Marriage Equality and Surrogacy: Effects of the Supreme Court’s Ruling
In ruling in favor of nationwide marriage equality on June 26, 2015, the Supreme Court has recognized a constitutional right to marry for same-sex couples. But the Court has also made the legal aspects of surrogacy significantly easier for same-sex couples in many states.
As Justice Anthony Kennedy noted in the Court’s majority opinion, marriage carries with it many rights, benefits, and responsibilities including inheritance, taxation, hospital visitation, birth and death certificates, worker’s compensation, etc. There are countless examples of the state and federal governments codifying marriage benefits into law.
A number of states have written these benefits into their surrogacy statutes. These are essentially thinly veiled attempts to prevent same-sex couples from pursuing surrogacy, establishing requirements that intended parents be “married couples.” The marriage equality ruling changes things.
In short: states with surrogacy statutes that require intended parents be married couples will now be required to extend the benefits of the surrogacy statutes to married same-sex couples. This means states like Utah, Florida, Virginia, and Texas will now need to treat married same-sex couples who are pursuing surrogacy as equal to their heterosexual counterparts. Note: this change may not be immediate and the states may need some education and instruction but it should be forthcoming.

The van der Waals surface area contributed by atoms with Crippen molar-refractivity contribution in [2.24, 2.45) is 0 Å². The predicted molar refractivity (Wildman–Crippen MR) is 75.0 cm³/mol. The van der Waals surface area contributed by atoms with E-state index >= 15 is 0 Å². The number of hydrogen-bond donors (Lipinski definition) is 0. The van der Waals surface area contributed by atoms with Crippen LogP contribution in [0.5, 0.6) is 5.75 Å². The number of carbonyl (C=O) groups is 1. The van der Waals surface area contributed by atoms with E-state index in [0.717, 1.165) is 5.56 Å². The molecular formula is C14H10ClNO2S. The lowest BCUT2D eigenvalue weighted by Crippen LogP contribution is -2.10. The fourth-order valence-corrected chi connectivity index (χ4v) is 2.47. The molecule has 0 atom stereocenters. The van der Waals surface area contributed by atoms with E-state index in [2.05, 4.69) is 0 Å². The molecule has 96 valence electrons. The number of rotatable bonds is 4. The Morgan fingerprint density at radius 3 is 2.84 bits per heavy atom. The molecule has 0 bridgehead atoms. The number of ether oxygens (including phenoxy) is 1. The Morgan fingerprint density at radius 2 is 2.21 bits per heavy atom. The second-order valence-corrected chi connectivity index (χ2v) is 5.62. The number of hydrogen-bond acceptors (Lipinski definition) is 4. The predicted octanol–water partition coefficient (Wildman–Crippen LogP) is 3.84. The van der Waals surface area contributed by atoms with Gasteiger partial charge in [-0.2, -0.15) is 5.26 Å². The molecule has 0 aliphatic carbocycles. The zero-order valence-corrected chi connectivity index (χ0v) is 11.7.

To be clear: same-sex couples have been able to pursue surrogacy in these states in the past; however, they have often been subjected to additional legal hoops and added expense. Before today, a married same-sex couple from New York could work with a surrogate in Utah, for example, but would have been well advised to complete a second-parent adoption upon returning home to secure the parental status of the non-biological parent. Now, that couple can take advantage of the benefits afforded by the Utah surrogacy statute.
Circle’s home state of Massachusetts provides another illustrative example of the changes we can expect. Before Massachusetts legalized same-sex marriage in 2004, a pre-birth order (PBO) — the legal proceeding which finalizes parental rights in a surrogacy arrangement before birth — was only possible for a married heterosexual couple. The possibility was extended to married gay and lesbian couples after marriage equality became the law of the land here.
It is a great time for all same-sex couples across this country. And the future is bright for those who choose to build their families through surrogacy.